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NZ Gr1 winners summary 2006-07

The season of 2006-07 had 20 individual winners of 24 Group One races. Multiple winners were Sir Slick (3), Seachange (2) and Darci Brahma (2).

Cape Cross leads the list of most successful sires – not only leaving Seachange, but also Mikki Street and Gaze. Pins (Legs, Porotene Gem) and Volksraad (Sir Slick, Willy Smith) were the other sires to leave more than a single Gr1 winner this season.

And talking of sires – stallions of all siring abilities left Gr1 winners this season. At the top end there was Danehill (Darci Brahma) at 14%SW/foals and Redoute's Choice (Redoute's Dancer) at 10%SW/foals. Half the Group One winners were sired by stallions who run at over 4% SW/foals (twice average), but this also means that the other half were sired by sires who aren't great producers. Only 4 of the Group One winners were by sires whose SW/foals ratio is less than the industry average.

This just goes to show that any one way of measuring stallion performance isn't perfect. SW/foals ratio is my personal favourite, as it measures chance for the breeder, but needs to be taken in conjunction with other statistics to show the whole picture.

Still on the subject of sires, thirteen of the 20 Group One winners were sired by stallions who were Group One winners themselves. All but one (Mellifont) of the sires represented this season were stakes winners or placed (Volksraad).

Moving to damsires, Kaapstad was the outstanding player in this role, leaving the dams of 4 individual Group One winners (Magic Cape, Dorabella, Jurys Out, Captivate). Only Centaine left more than one Group One winner as damsire this season (Legs, Alamosa).

Looking at the female families of this season's Group One winners, we find that all the individuals had at least one stakes winner in the family within three generations. Seven of them were either out of a stakes winner or had a stakes winning sibling. Eight Group One winners had a stakes winner in generation two (either their granddam or her offspring) and the other five had no stakes winners in the first two generations, but had at least one in the third generation of a catalogue page.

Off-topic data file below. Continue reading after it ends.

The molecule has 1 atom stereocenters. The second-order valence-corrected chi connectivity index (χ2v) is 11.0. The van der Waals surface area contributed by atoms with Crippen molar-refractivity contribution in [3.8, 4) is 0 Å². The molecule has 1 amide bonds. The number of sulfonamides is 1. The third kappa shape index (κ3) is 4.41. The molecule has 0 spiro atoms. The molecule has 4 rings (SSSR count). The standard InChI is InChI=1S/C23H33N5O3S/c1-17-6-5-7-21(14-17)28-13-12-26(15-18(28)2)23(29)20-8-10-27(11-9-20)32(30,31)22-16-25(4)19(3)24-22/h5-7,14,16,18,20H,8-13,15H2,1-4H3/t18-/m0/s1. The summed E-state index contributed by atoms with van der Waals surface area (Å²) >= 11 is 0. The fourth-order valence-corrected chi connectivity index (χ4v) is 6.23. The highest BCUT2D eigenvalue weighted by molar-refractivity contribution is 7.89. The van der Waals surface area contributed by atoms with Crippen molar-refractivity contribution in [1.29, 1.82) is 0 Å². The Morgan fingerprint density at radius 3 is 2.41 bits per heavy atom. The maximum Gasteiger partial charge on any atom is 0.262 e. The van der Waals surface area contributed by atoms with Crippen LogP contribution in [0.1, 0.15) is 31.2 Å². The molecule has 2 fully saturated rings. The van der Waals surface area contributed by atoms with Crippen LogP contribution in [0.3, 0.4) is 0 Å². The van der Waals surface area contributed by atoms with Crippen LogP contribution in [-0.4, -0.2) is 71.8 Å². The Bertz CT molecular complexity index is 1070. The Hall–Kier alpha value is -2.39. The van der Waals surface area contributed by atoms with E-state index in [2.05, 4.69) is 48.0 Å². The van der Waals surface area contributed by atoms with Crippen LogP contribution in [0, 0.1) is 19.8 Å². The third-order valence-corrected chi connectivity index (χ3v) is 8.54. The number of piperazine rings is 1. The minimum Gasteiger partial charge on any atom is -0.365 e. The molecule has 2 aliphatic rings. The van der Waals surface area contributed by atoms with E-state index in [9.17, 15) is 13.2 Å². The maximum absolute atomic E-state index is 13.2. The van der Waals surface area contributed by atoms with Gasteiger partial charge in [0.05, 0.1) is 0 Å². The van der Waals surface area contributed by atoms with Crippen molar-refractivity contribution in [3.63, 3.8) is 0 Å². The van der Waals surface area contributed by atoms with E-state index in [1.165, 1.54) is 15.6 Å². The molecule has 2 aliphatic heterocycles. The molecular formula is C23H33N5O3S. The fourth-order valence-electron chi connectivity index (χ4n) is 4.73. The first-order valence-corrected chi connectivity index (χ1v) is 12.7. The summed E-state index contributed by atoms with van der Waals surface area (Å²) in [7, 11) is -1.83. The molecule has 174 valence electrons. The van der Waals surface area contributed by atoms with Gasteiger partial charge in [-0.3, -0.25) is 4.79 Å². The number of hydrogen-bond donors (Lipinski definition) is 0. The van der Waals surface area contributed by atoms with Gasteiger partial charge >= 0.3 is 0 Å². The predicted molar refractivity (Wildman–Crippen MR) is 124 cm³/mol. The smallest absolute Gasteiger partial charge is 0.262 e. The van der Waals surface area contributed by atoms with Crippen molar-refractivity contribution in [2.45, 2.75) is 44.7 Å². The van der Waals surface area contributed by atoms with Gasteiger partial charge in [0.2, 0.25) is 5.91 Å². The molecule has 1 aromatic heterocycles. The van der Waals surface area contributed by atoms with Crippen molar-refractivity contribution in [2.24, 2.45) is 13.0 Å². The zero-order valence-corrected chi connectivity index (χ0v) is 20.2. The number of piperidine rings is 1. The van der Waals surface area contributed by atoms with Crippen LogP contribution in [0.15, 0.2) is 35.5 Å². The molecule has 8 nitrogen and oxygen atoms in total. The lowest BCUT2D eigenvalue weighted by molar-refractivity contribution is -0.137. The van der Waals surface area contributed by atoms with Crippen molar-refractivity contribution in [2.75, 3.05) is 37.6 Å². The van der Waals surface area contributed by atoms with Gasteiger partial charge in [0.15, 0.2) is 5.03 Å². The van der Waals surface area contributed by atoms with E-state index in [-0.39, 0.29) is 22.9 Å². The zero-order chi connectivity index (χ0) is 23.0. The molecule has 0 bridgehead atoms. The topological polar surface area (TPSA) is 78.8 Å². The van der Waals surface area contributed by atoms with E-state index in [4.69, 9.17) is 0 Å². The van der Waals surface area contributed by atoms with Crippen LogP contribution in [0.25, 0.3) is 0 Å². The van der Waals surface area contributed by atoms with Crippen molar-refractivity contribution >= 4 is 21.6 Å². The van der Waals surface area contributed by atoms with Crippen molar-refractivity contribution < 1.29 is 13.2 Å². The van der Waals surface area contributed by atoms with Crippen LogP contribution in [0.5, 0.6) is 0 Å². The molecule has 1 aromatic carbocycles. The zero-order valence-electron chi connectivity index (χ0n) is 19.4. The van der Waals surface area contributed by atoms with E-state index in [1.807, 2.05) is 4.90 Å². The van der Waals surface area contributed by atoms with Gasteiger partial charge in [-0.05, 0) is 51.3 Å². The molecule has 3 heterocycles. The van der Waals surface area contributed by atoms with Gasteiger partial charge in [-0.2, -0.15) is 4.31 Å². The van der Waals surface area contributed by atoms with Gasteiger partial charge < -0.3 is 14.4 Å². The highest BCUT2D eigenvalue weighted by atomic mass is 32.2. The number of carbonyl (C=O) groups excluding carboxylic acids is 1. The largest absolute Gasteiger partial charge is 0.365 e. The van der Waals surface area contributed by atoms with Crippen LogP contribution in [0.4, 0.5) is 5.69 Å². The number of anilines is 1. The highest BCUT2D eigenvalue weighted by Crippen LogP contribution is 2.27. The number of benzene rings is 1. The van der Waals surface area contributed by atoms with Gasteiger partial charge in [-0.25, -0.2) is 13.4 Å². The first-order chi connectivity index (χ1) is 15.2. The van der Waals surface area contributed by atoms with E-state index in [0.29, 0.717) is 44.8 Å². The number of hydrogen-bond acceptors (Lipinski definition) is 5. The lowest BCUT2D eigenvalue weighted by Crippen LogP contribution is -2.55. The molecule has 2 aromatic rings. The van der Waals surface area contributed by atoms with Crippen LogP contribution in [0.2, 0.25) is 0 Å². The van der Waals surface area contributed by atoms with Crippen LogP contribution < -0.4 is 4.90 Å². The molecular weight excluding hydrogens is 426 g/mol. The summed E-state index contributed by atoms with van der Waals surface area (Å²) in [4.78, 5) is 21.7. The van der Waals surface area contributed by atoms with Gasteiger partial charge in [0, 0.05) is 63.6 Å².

There was a 50/50 split between horses inbred and outcrossed. Using the definition that 5x5 or further away is outcrossed – 10 Group One winners fitted this criteria while the other 10 had a cross in their fourth generation or closer (including 4x5 etc). The most inbred by this measure was Floydeboy who carries a 3x3 to Nijinsky.

Another way of measuring inbreeding is to look at the Wright's Inbreeding Coefficient. This averages out to 1% for the whole population. There were 13 Group One winners whose Wright's Inbreeding Coefficient was less than 1%, with the remaining seven being more inbred than average. Floydeboy was the most inbred at 5.12%. The most outcrossed was Jurys Out at 0.23%.

Of that seven that were more inbred than average, five had Northern Dancer as their closest cross, one had his son Nijinsky and the other was inbred to Sir Ivor. Does this mean that we can effectively ignore inbreeding to Northern Dancer? I'd say that we'd need to line this figure up against opportunity (how many horses in the population are closely inbred to Northern Dancer) to find an answer. And even then, five individuals is not a huge sample size.

The final thing to look at is the performance of the dams of our Group One winners. Two of the Group One winners had Group One winning dams (Darci Brahma and Prize Lady). Seven were out of stakes winning or placed mares, seven were out of winning mares while placed mares left one Group One winner (Seachange). An unplaced mare was responsible for Jurys Out and she had only one raceday start. Unraced mares left four Group One winners.

The summary of the season shows that a Group One winner can come from anywhere. From sires with outstanding statistics like Danehill, to those running at less than 1%SW/foals. From stakes winning mares (35%) to unplaced mares. From highly inbred horses to highly outcrossed horses.

All that this shows is that type is more important than any number crunching or pedigree analysis, but there is still a place for pedigree analysis as some buckets punch above their weight when you consider opportunity.



- Renee Geelen


 

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